By Maria Walters, Guest Contributor
Running an organization or event that relies solely on volunteers can be challenging. While volunteers invariably mean well and want to help, when their primary motivation is supporting the cause you’re working with (that is, they are not getting reimbursed), jobs, families, and the other priorities can sometimes get in the way. But it’s not impossible to be successful with a group of volunteers. Here are a few guidelines that I have found useful:
1. Don’t leave your decisions up to a committee. When embarking on a new project, coordinators often want to solicit input from a larger group to make sure everyone is happy and gets what they want. Although it’s very important to gather feedback and have clear goals, it is impossible to please everyone. In fact, organizers may find themselves crippled waiting for input from the larger group and wasting time instead of making progress. Gather feedback, but don’t hold up your plans waiting for everyone to give their opinions.
2. Have a plan and stick to it. It’s important to do your detailed planning ahead of time. Make sure you understand your goals and come up with a plan and timelines up front so you understand the scope of the project. Build some padding into your timeline as well, since nothing ever goes exactly the way you expect!
3. When you ask for help, be specific. Often, a volunteer coordinator will solicit help by sending an email out to a large group saying, “Hey! I need help with this project! Who can help?” This tactic may sometimes work; however, it is always better to provide specifics so that people can understand exactly what you need. Break out your project into specific tasks and THEN send out your email: “I need someone to spend a few hours updating the website, someone to help make a few phone calls to research venues, and someone to help me manage our budget over the course of the project.” Providing details like this and timeframes will help volunteers understand the level of commitment and also whet the interest of the volunteers based on the types of activities they are interested in doing.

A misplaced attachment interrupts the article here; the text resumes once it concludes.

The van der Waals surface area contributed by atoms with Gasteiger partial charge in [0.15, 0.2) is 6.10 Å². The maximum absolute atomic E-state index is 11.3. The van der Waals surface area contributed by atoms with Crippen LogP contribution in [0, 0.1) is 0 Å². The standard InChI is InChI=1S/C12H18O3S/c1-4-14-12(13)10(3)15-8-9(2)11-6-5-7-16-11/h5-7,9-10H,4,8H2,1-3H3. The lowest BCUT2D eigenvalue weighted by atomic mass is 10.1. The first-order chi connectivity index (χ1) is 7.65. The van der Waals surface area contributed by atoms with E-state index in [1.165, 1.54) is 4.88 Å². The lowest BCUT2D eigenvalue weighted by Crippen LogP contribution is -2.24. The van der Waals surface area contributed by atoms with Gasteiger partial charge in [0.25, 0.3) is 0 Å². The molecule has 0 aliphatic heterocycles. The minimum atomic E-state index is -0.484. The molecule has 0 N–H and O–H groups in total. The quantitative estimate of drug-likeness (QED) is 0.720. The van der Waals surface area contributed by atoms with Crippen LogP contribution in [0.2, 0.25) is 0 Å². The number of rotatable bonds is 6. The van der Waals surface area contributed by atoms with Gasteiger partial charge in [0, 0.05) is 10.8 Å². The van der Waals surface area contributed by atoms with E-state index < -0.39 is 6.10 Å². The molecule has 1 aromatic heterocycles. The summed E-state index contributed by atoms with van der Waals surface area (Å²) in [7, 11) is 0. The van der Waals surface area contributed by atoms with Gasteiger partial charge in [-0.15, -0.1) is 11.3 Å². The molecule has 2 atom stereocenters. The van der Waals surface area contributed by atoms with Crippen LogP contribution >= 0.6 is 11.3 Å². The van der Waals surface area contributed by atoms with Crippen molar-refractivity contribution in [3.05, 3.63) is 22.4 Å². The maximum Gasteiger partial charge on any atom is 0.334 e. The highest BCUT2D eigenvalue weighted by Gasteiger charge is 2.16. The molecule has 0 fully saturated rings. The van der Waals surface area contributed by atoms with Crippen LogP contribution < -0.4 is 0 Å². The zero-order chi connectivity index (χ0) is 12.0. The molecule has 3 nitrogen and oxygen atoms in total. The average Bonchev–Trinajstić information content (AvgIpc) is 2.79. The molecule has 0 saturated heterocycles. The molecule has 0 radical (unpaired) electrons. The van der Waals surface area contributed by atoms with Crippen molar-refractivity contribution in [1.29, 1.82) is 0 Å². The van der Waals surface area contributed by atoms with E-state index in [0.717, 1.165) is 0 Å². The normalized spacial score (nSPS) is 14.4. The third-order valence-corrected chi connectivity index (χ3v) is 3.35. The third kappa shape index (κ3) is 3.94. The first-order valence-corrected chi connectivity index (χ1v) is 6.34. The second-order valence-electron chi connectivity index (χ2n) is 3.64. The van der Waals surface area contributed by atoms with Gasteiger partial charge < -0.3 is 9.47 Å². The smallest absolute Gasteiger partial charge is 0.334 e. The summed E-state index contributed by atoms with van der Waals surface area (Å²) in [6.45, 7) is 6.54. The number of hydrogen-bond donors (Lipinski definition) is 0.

4. Understand your volunteers and their strengths and weaknesses. This takes time, but it’s worth the effort to spend some time understanding what your volunteers are interested in doing within the organization. Learn what your team members do for a living, where their interests and talents lie, and how they want to contribute to the organization. You are also much more likely to get a positive response if you ask an individual to help with a specific task—especially if it’s a task for which they have training, experience, or interest. It appeals to them at a personal level by making them feel like they are needed and have an important role in the organization.
5. Expect to be let down once in a while. Unfortunately, life does get in the way. People get busy, they forget, they run into crises or other priorities that mean they can’t do what they say they will. Try to plan for this—have a backup plan if possible. Check in with them periodically instead of just hoping for something to appear at the deadline. Make it clear to your team that you understand if something comes up, but to please they tell you as soon as possible because it will help you make alternative plans.
Volunteer coordination can be fulfilling work, but remember that you are probably the only one with the high-level view. You can see how each piece fits into the larger picture, even if it might seem mundane to the volunteer doing it. It’s up to you to keep them motivated and appreciated, but also to provide backup if something goes wrong.